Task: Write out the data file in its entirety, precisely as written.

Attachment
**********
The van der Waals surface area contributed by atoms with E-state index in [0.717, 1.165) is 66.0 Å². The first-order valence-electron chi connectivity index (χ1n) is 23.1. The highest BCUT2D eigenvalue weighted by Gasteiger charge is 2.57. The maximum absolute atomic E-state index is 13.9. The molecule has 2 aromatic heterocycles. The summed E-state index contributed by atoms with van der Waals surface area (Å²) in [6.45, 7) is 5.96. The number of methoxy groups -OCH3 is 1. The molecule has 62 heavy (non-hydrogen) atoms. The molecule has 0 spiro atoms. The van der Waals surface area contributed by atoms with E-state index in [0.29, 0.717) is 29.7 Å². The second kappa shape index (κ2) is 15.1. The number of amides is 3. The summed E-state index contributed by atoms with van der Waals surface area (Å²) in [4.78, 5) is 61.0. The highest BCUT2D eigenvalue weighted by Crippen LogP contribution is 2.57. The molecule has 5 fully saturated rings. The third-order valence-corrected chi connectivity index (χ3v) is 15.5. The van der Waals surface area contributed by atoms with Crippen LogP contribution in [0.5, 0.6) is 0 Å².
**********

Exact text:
The van der Waals surface area contributed by atoms with E-state index in [0.717, 1.165) is 66.0 Å². The first-order valence-electron chi connectivity index (χ1n) is 23.1. The highest BCUT2D eigenvalue weighted by Gasteiger charge is 2.57. The maximum absolute atomic E-state index is 13.9. The molecule has 2 aromatic heterocycles. The summed E-state index contributed by atoms with van der Waals surface area (Å²) in [6.45, 7) is 5.96. The number of methoxy groups -OCH3 is 1. The molecule has 62 heavy (non-hydrogen) atoms. The molecule has 0 spiro atoms. The van der Waals surface area contributed by atoms with E-state index in [0.29, 0.717) is 29.7 Å². The second kappa shape index (κ2) is 15.1. The number of amides is 3. The summed E-state index contributed by atoms with van der Waals surface area (Å²) in [4.78, 5) is 61.0. The highest BCUT2D eigenvalue weighted by Crippen LogP contribution is 2.57. The molecule has 5 fully saturated rings. The third-order valence-corrected chi connectivity index (χ3v) is 15.5. The van der Waals surface area contributed by atoms with Crippen LogP contribution in [0.5, 0.6) is 0 Å².